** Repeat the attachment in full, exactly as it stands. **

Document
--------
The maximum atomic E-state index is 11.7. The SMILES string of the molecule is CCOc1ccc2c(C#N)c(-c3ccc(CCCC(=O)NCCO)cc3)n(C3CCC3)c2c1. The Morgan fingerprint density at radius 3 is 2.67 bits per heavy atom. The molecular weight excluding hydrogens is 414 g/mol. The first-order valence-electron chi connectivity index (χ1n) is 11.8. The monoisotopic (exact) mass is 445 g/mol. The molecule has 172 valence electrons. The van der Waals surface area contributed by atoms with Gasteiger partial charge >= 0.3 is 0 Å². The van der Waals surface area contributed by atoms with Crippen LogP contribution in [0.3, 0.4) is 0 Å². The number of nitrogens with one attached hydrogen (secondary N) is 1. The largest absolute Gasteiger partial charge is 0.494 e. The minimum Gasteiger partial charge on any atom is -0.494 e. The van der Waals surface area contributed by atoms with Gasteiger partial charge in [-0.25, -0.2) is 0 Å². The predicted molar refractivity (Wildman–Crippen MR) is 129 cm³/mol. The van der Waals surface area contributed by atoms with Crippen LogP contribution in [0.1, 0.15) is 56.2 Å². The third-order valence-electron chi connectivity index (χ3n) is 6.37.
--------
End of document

The maximum atomic E-state index is 11.7. The SMILES string of the molecule is CCOc1ccc2c(C#N)c(-c3ccc(CCCC(=O)NCCO)cc3)n(C3CCC3)c2c1. The Morgan fingerprint density at radius 3 is 2.67 bits per heavy atom. The molecular weight excluding hydrogens is 414 g/mol. The first-order valence-electron chi connectivity index (χ1n) is 11.8. The monoisotopic (exact) mass is 445 g/mol. The molecule has 172 valence electrons. The van der Waals surface area contributed by atoms with Gasteiger partial charge >= 0.3 is 0 Å². The van der Waals surface area contributed by atoms with Crippen LogP contribution in [0.3, 0.4) is 0 Å². The number of nitrogens with one attached hydrogen (secondary N) is 1. The largest absolute Gasteiger partial charge is 0.494 e. The minimum Gasteiger partial charge on any atom is -0.494 e. The van der Waals surface area contributed by atoms with Gasteiger partial charge in [-0.25, -0.2) is 0 Å². The predicted molar refractivity (Wildman–Crippen MR) is 129 cm³/mol. The van der Waals surface area contributed by atoms with Crippen LogP contribution in [0.1, 0.15) is 56.2 Å². The third-order valence-electron chi connectivity index (χ3n) is 6.37.